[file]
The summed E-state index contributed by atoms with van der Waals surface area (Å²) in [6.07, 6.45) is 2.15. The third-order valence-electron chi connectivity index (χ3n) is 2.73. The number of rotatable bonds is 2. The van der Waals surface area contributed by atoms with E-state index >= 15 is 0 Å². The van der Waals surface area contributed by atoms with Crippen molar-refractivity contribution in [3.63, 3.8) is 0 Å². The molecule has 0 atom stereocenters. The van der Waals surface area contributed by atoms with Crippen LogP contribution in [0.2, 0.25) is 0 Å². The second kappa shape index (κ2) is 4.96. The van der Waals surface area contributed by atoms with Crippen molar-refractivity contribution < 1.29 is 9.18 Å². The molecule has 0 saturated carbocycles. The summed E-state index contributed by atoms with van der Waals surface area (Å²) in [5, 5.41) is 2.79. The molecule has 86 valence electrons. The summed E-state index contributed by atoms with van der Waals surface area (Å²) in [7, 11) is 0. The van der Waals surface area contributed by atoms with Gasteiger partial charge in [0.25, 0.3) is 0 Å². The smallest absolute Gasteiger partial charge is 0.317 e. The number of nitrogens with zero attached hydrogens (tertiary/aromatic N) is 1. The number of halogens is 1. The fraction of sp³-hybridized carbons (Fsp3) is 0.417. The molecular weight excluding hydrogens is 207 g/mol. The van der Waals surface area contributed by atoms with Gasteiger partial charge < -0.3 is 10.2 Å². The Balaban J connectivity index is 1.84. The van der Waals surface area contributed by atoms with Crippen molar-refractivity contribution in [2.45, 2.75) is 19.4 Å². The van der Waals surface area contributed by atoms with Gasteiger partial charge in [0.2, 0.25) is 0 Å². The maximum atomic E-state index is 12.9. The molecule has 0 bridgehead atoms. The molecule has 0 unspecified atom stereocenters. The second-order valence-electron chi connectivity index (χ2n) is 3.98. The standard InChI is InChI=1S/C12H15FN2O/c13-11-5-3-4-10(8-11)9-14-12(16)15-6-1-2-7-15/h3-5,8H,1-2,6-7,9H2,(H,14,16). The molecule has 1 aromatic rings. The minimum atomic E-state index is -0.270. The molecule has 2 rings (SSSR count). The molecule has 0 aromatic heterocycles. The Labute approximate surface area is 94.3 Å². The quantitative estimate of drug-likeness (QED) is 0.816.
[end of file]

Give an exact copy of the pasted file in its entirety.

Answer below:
The summed E-state index contributed by atoms with van der Waals surface area (Å²) in [6.07, 6.45) is 2.15. The third-order valence-electron chi connectivity index (χ3n) is 2.73. The number of rotatable bonds is 2. The van der Waals surface area contributed by atoms with E-state index >= 15 is 0 Å². The van der Waals surface area contributed by atoms with Crippen molar-refractivity contribution in [3.63, 3.8) is 0 Å². The molecule has 0 atom stereocenters. The van der Waals surface area contributed by atoms with Crippen LogP contribution in [0.2, 0.25) is 0 Å². The second kappa shape index (κ2) is 4.96. The van der Waals surface area contributed by atoms with Crippen molar-refractivity contribution < 1.29 is 9.18 Å². The molecule has 0 saturated carbocycles. The summed E-state index contributed by atoms with van der Waals surface area (Å²) in [5, 5.41) is 2.79. The molecule has 86 valence electrons. The summed E-state index contributed by atoms with van der Waals surface area (Å²) in [7, 11) is 0. The van der Waals surface area contributed by atoms with Gasteiger partial charge in [0.25, 0.3) is 0 Å². The smallest absolute Gasteiger partial charge is 0.317 e. The number of nitrogens with zero attached hydrogens (tertiary/aromatic N) is 1. The number of halogens is 1. The fraction of sp³-hybridized carbons (Fsp3) is 0.417. The molecular weight excluding hydrogens is 207 g/mol. The van der Waals surface area contributed by atoms with Gasteiger partial charge < -0.3 is 10.2 Å². The Balaban J connectivity index is 1.84. The van der Waals surface area contributed by atoms with Crippen molar-refractivity contribution in [2.45, 2.75) is 19.4 Å². The van der Waals surface area contributed by atoms with Gasteiger partial charge in [0.2, 0.25) is 0 Å². The maximum atomic E-state index is 12.9. The molecule has 0 bridgehead atoms. The molecule has 0 unspecified atom stereocenters. The second-order valence-electron chi connectivity index (χ2n) is 3.98. The standard InChI is InChI=1S/C12H15FN2O/c13-11-5-3-4-10(8-11)9-14-12(16)15-6-1-2-7-15/h3-5,8H,1-2,6-7,9H2,(H,14,16). The molecule has 1 aromatic rings. The minimum atomic E-state index is -0.270. The molecule has 2 rings (SSSR count). The molecule has 0 aromatic heterocycles. The Labute approximate surface area is 94.3 Å². The quantitative estimate of drug-likeness (QED) is 0.816.